Malick is the latest legendary director to try 360-degree storytelling, but maybe it's time to stop thinking about VR in context of cinema.
The Tribeca Film Festival again did a top-notch job in programming their Immersive section, with an impressive collection of premieres along with a well-curated collection of some of the best boundary-pushing work in virtual reality, augmented reality, and immersive installations. Nonetheless, for a movie fan wanting to carve out a couple hours to keep abreast of the new technology, a lineup like Tribeca’s can be overwhelming. It’s natural to gravitate toward a VR experience by Terrence Malick — a familiar director with an well-established two-dimensional visual language, who might help a viewer decode an unfamiliar 360-degree story world.
From a two-dimensional perspective, Malick’s “Together” is similar to a modern-dance performance. For this six-minute 360 degree VR experience, Facebook teamed the legendary director with Movement Art Is co-founders Jon Boogz and Lil Buck. In “Together,” the two dancers perform in an open black space, their stage defined by flowing white sheets that serve as screens for projected images of nature, light and the cosmic — familiar glimpses of a two-dimensional, Malick-like movie.
However, it’s the two-person dance that takes center stage, in an “emotional narrative about breaking down barriers and bringing people closer.” That festival catalog description conjures Malickian images of his floating camera catching fleeting moments of human interaction and movement. It also poses an intriguing question, and some false expectations: How will Malick’s distinct cinematography translate into 360, and capture the human intimacy that Boogz and Buck express in movement?
The answer: It doesn’t. As a VR rookie, Malick becomes an undergrad film major making his first short as he feels his way through the basics of visual language. Accompanied by top cinematographer Rodrigo Prieto, you can feel Malick trying to figure out how to move the camera, or if it’s possible to cut and reframe. As a result, Malick’s ephemeral visual style only comes from the two-dimensional images projected on the backdrop.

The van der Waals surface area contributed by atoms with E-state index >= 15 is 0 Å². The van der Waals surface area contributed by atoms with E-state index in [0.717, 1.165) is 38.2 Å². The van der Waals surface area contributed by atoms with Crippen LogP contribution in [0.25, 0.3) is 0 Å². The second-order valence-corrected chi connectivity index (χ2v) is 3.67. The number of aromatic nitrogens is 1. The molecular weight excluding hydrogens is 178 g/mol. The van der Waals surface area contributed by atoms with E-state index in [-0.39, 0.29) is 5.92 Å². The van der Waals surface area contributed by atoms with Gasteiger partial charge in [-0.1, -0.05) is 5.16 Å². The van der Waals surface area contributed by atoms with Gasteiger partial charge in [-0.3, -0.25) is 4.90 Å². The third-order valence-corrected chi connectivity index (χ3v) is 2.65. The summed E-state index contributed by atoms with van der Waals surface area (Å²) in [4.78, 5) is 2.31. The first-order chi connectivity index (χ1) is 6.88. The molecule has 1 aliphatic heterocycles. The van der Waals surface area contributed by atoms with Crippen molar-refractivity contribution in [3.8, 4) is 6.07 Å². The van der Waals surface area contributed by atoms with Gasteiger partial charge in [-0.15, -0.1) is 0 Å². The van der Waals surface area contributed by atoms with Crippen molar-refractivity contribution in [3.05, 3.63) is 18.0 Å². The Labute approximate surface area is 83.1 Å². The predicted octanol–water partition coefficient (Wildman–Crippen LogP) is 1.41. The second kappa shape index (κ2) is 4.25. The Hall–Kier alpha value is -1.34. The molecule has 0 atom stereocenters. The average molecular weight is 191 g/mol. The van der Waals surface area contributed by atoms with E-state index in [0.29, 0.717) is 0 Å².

That’s not a bad thing; Malick got out of the way of the performers, and took a cautious approach. However, at times the piece’s flow is interrupted by small missteps of how to stage dancers in 360 and in spatial relationship to the camera, which seems to be a struggle for many VR creators.
Watching VR in 2018 is still very similar to watching the earliest silent short films, when the early-cinema pioneers hadn’t yet worked out how to use the new medium. Which is exciting, but as movie fans we need to stop thinking about VR in context of cinema. VR is a completely different medium than filmmaking, which controls where an audience looks and shapes how they will react. VR/AR and movies aren’t even the same species, and it’s more than likely that movie or TV-like story experiences will end up being only a small portion of how the technology ends up being integrated into our daily lives.
It’s great that Malick tried his hand at VR, and I recommend trying to see it, but immersive storytelling is not an extension, or natural evolution, of movies. It’s a medium that the smartest people and decision makers in Silicon Valley can’t reasonably tell you what it will even be (let alone look like) in five to 10 years — except that it won’t be a more immersive “Tree of Life.”